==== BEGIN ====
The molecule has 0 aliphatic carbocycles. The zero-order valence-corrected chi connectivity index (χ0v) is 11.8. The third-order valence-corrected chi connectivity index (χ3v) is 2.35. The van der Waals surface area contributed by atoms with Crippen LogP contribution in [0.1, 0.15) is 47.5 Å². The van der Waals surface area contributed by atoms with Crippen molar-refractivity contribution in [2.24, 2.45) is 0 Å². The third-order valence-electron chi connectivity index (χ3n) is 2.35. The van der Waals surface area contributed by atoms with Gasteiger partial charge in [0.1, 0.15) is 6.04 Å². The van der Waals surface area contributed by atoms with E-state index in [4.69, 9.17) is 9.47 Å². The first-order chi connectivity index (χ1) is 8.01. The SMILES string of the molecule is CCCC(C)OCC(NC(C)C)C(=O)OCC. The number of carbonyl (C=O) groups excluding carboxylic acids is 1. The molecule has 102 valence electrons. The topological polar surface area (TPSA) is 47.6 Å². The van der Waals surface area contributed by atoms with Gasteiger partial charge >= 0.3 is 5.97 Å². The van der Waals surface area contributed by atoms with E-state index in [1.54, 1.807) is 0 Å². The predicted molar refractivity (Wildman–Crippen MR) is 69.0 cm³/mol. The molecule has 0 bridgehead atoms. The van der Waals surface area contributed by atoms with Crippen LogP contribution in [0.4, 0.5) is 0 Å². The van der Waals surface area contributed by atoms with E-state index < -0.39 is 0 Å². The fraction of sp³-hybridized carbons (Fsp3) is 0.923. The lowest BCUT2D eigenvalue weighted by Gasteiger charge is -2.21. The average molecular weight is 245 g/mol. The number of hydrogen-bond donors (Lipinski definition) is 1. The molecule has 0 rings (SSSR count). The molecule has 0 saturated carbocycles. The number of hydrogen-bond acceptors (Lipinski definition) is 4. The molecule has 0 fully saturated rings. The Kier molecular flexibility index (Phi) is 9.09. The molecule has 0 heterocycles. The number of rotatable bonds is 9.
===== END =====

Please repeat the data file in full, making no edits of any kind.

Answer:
The molecule has 0 aliphatic carbocycles. The zero-order valence-corrected chi connectivity index (χ0v) is 11.8. The third-order valence-corrected chi connectivity index (χ3v) is 2.35. The van der Waals surface area contributed by atoms with Crippen LogP contribution in [0.1, 0.15) is 47.5 Å². The van der Waals surface area contributed by atoms with Crippen molar-refractivity contribution in [2.24, 2.45) is 0 Å². The third-order valence-electron chi connectivity index (χ3n) is 2.35. The van der Waals surface area contributed by atoms with Gasteiger partial charge in [0.1, 0.15) is 6.04 Å². The van der Waals surface area contributed by atoms with E-state index in [4.69, 9.17) is 9.47 Å². The first-order chi connectivity index (χ1) is 8.01. The SMILES string of the molecule is CCCC(C)OCC(NC(C)C)C(=O)OCC. The number of carbonyl (C=O) groups excluding carboxylic acids is 1. The molecule has 102 valence electrons. The topological polar surface area (TPSA) is 47.6 Å². The van der Waals surface area contributed by atoms with Gasteiger partial charge >= 0.3 is 5.97 Å². The van der Waals surface area contributed by atoms with E-state index in [1.54, 1.807) is 0 Å². The predicted molar refractivity (Wildman–Crippen MR) is 69.0 cm³/mol. The molecule has 0 bridgehead atoms. The van der Waals surface area contributed by atoms with Crippen LogP contribution in [0.4, 0.5) is 0 Å². The van der Waals surface area contributed by atoms with E-state index < -0.39 is 0 Å². The fraction of sp³-hybridized carbons (Fsp3) is 0.923. The lowest BCUT2D eigenvalue weighted by Gasteiger charge is -2.21. The average molecular weight is 245 g/mol. The number of hydrogen-bond donors (Lipinski definition) is 1. The molecule has 0 rings (SSSR count). The molecule has 0 saturated carbocycles. The number of hydrogen-bond acceptors (Lipinski definition) is 4. The molecule has 0 fully saturated rings. The Kier molecular flexibility index (Phi) is 9.09. The molecule has 0 heterocycles. The number of rotatable bonds is 9.